To provide evidence on how these new guidelines, recommendations and models of focused ANC (FANC) are working and to assess some of the challenges associated with these, it is essential that a study is conducted on current ANC utilization in a region like SSA which has constantly recorded highest prevalence of maternal mortality globally. Based on evidence that several barriers to healthcare access influence maternal healthcare services utilization in SSA [16,17,18] and the new WHO recommendations on ANC, this study examined the association between barriers to healthcare access and implementation of the 2016 WHO ANC model among pregnant women seeking ANC in selected countries in SSA.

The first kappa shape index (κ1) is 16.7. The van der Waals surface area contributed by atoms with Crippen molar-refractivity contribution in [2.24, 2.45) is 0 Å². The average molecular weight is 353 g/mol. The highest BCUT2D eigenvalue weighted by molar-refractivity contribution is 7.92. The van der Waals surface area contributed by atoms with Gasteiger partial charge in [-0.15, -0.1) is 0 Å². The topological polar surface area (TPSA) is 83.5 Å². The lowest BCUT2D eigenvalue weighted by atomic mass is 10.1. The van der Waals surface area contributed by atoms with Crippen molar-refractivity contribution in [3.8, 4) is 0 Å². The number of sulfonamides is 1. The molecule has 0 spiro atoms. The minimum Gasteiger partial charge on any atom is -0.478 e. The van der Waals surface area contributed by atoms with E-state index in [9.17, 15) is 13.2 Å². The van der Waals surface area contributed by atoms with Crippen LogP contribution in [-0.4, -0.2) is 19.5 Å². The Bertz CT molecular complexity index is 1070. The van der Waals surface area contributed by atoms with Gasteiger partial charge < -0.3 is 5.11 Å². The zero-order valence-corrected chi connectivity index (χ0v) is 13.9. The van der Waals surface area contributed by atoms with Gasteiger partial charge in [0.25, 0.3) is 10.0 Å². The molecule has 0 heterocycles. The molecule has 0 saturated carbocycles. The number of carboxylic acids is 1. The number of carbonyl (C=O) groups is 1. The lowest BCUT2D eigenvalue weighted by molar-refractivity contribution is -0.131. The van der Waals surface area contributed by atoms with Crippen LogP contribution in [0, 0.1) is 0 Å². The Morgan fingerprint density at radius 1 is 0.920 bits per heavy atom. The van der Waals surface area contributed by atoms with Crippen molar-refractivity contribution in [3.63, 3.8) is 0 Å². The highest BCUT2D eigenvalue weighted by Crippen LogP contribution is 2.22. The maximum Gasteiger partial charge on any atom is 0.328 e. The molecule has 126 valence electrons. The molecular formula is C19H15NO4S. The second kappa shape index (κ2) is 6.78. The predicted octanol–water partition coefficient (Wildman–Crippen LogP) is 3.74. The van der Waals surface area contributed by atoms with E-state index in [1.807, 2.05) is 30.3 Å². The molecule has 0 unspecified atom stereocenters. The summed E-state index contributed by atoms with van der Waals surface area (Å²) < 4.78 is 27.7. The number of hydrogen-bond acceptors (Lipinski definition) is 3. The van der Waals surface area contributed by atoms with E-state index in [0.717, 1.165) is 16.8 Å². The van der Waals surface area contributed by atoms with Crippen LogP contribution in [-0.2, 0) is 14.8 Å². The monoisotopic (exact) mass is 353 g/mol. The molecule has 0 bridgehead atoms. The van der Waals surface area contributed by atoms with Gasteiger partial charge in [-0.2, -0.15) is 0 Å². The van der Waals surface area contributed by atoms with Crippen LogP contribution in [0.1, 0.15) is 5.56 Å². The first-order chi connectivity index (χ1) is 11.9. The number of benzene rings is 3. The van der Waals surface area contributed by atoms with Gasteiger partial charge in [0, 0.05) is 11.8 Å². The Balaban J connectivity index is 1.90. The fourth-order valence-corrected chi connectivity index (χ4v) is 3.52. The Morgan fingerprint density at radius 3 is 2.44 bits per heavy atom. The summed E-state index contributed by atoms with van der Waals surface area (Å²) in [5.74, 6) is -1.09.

SSA is the portion of the continent of Africa that lies south of the Sahara. According to the United Nations, the region consists of all African countries and territories that are fully or partially south of the Sahara and it geographically consists of 46 countries, including Nigeria, Guinea, Mali and Zambia . SSA is home to over 500 million women who account for about half of the continent’s population and 14% of the female population worldwide and approximately 47% of them are of reproductive age (15–49, ). Despite an overall improvement in maternal survival and a 45% decrease in maternal mortality rate globaly since 1990, women in SSA continue to bear an unacceptable health burden . This has often been attributed to a number of factors including the lack of universal access to essential services and interventions and maternal health related services are not an exception . Hence, millions of women in SSA are not accessing maternal health services, and undergo their pregnancies and childbirths outside the health system and this explains sub-Saharan African countries' excessive share of the global burden of disease and death, particularly as it relates to maternal and reproductive health .